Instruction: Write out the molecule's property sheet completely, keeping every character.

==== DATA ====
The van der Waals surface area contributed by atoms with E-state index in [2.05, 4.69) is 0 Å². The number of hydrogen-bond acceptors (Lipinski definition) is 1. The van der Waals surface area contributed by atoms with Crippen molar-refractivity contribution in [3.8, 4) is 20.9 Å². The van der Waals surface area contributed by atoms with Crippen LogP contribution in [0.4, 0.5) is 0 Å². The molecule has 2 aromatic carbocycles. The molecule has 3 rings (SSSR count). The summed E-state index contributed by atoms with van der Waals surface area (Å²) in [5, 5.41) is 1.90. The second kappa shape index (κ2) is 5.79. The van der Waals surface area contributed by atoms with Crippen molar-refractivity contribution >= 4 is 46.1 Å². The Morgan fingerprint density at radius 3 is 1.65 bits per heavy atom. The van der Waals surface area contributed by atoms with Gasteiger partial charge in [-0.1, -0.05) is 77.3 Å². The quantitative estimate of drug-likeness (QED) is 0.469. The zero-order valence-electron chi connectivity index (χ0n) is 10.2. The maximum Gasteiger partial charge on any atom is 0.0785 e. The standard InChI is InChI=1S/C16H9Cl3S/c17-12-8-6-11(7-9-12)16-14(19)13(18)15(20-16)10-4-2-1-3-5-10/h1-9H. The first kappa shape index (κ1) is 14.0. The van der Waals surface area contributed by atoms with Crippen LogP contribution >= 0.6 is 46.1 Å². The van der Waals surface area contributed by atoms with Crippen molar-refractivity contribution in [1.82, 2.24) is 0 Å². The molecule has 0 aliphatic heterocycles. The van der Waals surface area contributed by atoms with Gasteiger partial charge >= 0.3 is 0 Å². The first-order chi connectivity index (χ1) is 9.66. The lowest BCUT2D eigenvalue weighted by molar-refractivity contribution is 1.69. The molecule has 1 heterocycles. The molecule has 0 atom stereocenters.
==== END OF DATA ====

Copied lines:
The van der Waals surface area contributed by atoms with E-state index in [2.05, 4.69) is 0 Å². The number of hydrogen-bond acceptors (Lipinski definition) is 1. The van der Waals surface area contributed by atoms with Crippen molar-refractivity contribution in [3.8, 4) is 20.9 Å². The van der Waals surface area contributed by atoms with Crippen LogP contribution in [0.4, 0.5) is 0 Å². The molecule has 2 aromatic carbocycles. The molecule has 3 rings (SSSR count). The summed E-state index contributed by atoms with van der Waals surface area (Å²) in [5, 5.41) is 1.90. The second kappa shape index (κ2) is 5.79. The van der Waals surface area contributed by atoms with Crippen molar-refractivity contribution >= 4 is 46.1 Å². The Morgan fingerprint density at radius 3 is 1.65 bits per heavy atom. The van der Waals surface area contributed by atoms with Gasteiger partial charge in [-0.1, -0.05) is 77.3 Å². The quantitative estimate of drug-likeness (QED) is 0.469. The zero-order valence-electron chi connectivity index (χ0n) is 10.2. The maximum Gasteiger partial charge on any atom is 0.0785 e. The standard InChI is InChI=1S/C16H9Cl3S/c17-12-8-6-11(7-9-12)16-14(19)13(18)15(20-16)10-4-2-1-3-5-10/h1-9H. The first kappa shape index (κ1) is 14.0. The van der Waals surface area contributed by atoms with Crippen LogP contribution >= 0.6 is 46.1 Å². The van der Waals surface area contributed by atoms with Crippen molar-refractivity contribution in [1.82, 2.24) is 0 Å². The molecule has 0 aliphatic heterocycles. The van der Waals surface area contributed by atoms with Gasteiger partial charge >= 0.3 is 0 Å². The first-order chi connectivity index (χ1) is 9.66. The lowest BCUT2D eigenvalue weighted by molar-refractivity contribution is 1.69. The molecule has 1 heterocycles. The molecule has 0 atom stereocenters.